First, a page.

We will be sharing more recipes as the summer progresses! : )
I have been making homemade chicken noodle soup now for the past few years and it is a family favorite. Sunday I made my traditional soup but with a farm fresh chicken...from the backyard! Oh was it good!!!
In our last batch of laying hens we discovered that the hatchery had given us a rooster which is pretty common so we had every intention on keeping him. We love the sound of roosters and don't mind having a few around the girls. Well let's just say this guy didn't know how to play well with others so he made his way to the crockpot. I took great pride in preparing a meal for my family with a chicken that was raised here on the farm. This has also made me more anxious to process our batch of broilers so others can experience eating pastured chicken that is raised locally, humanly, and so much more healthier for you than store bought chicken. We think it is important to get back to how things once were when knowing where your food came from and how the animals were raised was important.
I have included my super easy soup recipe below and with market season fast approaching you will for sure be able to find farm fresh chicken in abundance. This soup also freezes well so don't worry if you make too much!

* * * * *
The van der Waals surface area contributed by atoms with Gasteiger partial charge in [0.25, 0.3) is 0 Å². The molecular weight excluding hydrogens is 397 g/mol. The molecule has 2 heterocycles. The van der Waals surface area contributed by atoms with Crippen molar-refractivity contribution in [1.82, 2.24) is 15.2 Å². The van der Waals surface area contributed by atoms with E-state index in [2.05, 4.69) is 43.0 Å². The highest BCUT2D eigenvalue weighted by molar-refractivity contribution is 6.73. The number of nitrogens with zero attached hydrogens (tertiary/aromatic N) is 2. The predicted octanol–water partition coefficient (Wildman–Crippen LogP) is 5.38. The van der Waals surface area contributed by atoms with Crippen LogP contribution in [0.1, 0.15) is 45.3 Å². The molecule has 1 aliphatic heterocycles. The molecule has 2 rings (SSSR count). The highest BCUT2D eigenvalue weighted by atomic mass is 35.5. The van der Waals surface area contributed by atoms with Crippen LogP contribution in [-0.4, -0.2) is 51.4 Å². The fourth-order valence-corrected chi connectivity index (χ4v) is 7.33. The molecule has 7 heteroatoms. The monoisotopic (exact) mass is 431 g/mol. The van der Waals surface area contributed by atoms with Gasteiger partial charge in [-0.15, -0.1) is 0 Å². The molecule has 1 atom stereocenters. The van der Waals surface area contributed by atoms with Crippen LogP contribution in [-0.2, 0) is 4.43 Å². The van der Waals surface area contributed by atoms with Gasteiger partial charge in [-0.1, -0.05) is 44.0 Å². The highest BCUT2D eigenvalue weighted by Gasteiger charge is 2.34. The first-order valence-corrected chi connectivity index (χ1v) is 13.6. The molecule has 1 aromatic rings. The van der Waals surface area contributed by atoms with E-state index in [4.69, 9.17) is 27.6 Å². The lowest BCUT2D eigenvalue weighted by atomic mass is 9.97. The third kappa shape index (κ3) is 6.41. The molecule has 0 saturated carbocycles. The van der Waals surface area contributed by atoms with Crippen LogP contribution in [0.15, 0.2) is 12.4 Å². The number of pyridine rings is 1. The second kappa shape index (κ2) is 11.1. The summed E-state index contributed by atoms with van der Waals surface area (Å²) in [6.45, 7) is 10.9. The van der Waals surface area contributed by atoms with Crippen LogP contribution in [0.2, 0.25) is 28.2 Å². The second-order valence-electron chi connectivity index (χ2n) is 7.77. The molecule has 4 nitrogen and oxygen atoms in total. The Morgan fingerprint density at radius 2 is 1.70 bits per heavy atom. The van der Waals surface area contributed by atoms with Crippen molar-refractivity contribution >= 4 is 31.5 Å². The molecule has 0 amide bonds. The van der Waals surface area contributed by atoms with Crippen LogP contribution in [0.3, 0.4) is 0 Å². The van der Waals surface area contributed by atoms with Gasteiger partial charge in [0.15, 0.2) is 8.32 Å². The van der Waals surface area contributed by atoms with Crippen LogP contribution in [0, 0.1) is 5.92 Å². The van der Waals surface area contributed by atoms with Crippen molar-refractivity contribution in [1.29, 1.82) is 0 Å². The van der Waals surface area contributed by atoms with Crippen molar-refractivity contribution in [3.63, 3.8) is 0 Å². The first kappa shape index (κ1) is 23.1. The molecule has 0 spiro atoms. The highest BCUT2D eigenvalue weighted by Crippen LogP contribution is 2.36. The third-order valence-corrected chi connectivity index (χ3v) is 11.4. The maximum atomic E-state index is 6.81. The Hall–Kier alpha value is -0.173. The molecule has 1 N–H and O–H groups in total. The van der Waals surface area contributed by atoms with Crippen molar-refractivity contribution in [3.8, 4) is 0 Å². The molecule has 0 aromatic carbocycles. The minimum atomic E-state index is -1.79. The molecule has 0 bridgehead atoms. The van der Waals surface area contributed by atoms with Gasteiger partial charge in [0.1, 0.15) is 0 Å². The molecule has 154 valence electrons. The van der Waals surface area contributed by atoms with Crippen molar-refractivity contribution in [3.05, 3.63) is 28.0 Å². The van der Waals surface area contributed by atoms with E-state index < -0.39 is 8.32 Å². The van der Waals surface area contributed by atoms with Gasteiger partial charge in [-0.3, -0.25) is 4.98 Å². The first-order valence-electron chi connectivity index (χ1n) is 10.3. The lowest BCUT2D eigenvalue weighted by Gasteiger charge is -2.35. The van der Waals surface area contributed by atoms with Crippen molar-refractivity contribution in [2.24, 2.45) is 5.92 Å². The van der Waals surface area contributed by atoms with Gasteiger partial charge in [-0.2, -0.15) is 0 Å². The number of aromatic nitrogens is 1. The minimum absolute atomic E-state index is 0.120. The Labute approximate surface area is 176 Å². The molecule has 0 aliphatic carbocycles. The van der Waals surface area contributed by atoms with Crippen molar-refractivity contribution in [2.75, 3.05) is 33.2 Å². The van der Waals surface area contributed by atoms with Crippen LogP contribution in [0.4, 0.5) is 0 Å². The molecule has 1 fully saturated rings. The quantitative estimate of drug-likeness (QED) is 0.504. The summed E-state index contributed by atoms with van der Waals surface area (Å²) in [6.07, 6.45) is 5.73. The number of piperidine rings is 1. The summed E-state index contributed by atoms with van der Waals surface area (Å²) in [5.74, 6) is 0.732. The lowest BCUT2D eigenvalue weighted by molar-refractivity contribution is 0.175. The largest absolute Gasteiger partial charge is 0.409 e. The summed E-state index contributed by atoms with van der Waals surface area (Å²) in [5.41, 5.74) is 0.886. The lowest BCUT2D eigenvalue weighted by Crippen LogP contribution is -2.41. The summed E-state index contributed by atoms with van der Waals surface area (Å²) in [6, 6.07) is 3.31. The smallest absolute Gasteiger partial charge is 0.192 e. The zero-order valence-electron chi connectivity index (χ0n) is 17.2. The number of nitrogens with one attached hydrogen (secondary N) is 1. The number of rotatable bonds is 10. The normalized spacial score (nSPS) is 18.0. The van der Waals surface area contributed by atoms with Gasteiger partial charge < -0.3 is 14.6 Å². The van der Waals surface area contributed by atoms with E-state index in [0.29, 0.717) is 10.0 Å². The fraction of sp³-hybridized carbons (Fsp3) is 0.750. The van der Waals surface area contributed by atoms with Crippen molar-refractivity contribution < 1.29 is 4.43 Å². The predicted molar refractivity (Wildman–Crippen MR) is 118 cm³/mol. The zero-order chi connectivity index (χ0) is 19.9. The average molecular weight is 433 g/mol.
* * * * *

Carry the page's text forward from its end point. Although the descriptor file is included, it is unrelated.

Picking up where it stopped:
For all of you Harvey Hills Farm fans..........be sure to try this recipe with one of our chickens that will be available the beginning of May!
- 1 whole roasting/broiler chicken - Sprinkle with dried basil, cracked pepper, and a little salt
- 1 onion cut up
- 1 cup water
Place chicken in crockpot with onion and water and cook on high for 5 hours or until meat is falling off the bone. About 3 to 4 hours into cooking add the following:
- 3 to 4 celery stalks cut in bite sized pieces
- A half to a full bag of baby carrots
Once vegetables are soft and meat is done take out of crockpot. Pull off all meat from the bone. Place in stock pot with all juice and vegetables that were in the crockpot. You may need to add more water or chicken stock depending on how much natural broth you end up with.
Bring to boil.
As this is boiling take a bag of egg noodles and cook according to package in another pot. Once the noodles are done combine with the soup. Stir and heat for another 5 minutes.